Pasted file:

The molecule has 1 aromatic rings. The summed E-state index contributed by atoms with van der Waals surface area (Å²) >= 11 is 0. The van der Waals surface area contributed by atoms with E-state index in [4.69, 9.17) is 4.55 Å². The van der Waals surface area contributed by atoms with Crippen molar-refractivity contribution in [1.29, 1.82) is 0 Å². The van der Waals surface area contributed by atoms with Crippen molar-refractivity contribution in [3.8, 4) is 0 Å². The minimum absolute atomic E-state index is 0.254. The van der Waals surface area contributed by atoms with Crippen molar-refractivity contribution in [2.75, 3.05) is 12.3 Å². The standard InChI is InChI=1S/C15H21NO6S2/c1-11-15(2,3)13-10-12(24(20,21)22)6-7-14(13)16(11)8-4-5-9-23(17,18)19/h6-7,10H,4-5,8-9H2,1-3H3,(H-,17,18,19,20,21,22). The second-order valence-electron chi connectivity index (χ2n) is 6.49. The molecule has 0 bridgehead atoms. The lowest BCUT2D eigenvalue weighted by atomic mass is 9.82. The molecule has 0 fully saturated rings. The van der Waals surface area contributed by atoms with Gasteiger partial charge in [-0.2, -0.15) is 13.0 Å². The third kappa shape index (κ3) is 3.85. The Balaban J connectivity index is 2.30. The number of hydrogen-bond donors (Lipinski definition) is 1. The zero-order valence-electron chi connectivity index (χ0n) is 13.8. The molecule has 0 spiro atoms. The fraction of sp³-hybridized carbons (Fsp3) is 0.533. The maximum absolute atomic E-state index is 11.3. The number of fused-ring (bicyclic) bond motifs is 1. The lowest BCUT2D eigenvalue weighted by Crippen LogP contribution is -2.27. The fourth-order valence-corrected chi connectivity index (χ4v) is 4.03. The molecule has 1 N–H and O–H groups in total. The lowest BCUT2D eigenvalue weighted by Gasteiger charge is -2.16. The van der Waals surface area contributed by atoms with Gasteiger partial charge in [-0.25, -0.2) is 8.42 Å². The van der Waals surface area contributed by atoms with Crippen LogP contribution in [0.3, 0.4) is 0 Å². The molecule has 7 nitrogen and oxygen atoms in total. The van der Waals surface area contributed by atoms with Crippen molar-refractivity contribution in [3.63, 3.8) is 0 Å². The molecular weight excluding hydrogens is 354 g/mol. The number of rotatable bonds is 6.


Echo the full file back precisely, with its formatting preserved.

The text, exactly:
The molecule has 1 aromatic rings. The summed E-state index contributed by atoms with van der Waals surface area (Å²) >= 11 is 0. The van der Waals surface area contributed by atoms with E-state index in [4.69, 9.17) is 4.55 Å². The van der Waals surface area contributed by atoms with Crippen molar-refractivity contribution in [1.29, 1.82) is 0 Å². The van der Waals surface area contributed by atoms with Crippen molar-refractivity contribution in [3.8, 4) is 0 Å². The minimum absolute atomic E-state index is 0.254. The van der Waals surface area contributed by atoms with Crippen molar-refractivity contribution in [2.75, 3.05) is 12.3 Å². The standard InChI is InChI=1S/C15H21NO6S2/c1-11-15(2,3)13-10-12(24(20,21)22)6-7-14(13)16(11)8-4-5-9-23(17,18)19/h6-7,10H,4-5,8-9H2,1-3H3,(H-,17,18,19,20,21,22). The second-order valence-electron chi connectivity index (χ2n) is 6.49. The molecule has 0 bridgehead atoms. The lowest BCUT2D eigenvalue weighted by atomic mass is 9.82. The molecule has 0 fully saturated rings. The van der Waals surface area contributed by atoms with Gasteiger partial charge in [-0.2, -0.15) is 13.0 Å². The third kappa shape index (κ3) is 3.85. The Balaban J connectivity index is 2.30. The number of hydrogen-bond donors (Lipinski definition) is 1. The zero-order valence-electron chi connectivity index (χ0n) is 13.8. The molecule has 0 spiro atoms. The fraction of sp³-hybridized carbons (Fsp3) is 0.533. The maximum absolute atomic E-state index is 11.3. The number of fused-ring (bicyclic) bond motifs is 1. The lowest BCUT2D eigenvalue weighted by Crippen LogP contribution is -2.27. The fourth-order valence-corrected chi connectivity index (χ4v) is 4.03. The molecule has 1 N–H and O–H groups in total. The lowest BCUT2D eigenvalue weighted by Gasteiger charge is -2.16. The van der Waals surface area contributed by atoms with Gasteiger partial charge in [-0.25, -0.2) is 8.42 Å². The van der Waals surface area contributed by atoms with Crippen LogP contribution in [0.3, 0.4) is 0 Å². The molecule has 7 nitrogen and oxygen atoms in total. The van der Waals surface area contributed by atoms with Crippen molar-refractivity contribution in [3.63, 3.8) is 0 Å². The molecular weight excluding hydrogens is 354 g/mol. The number of rotatable bonds is 6.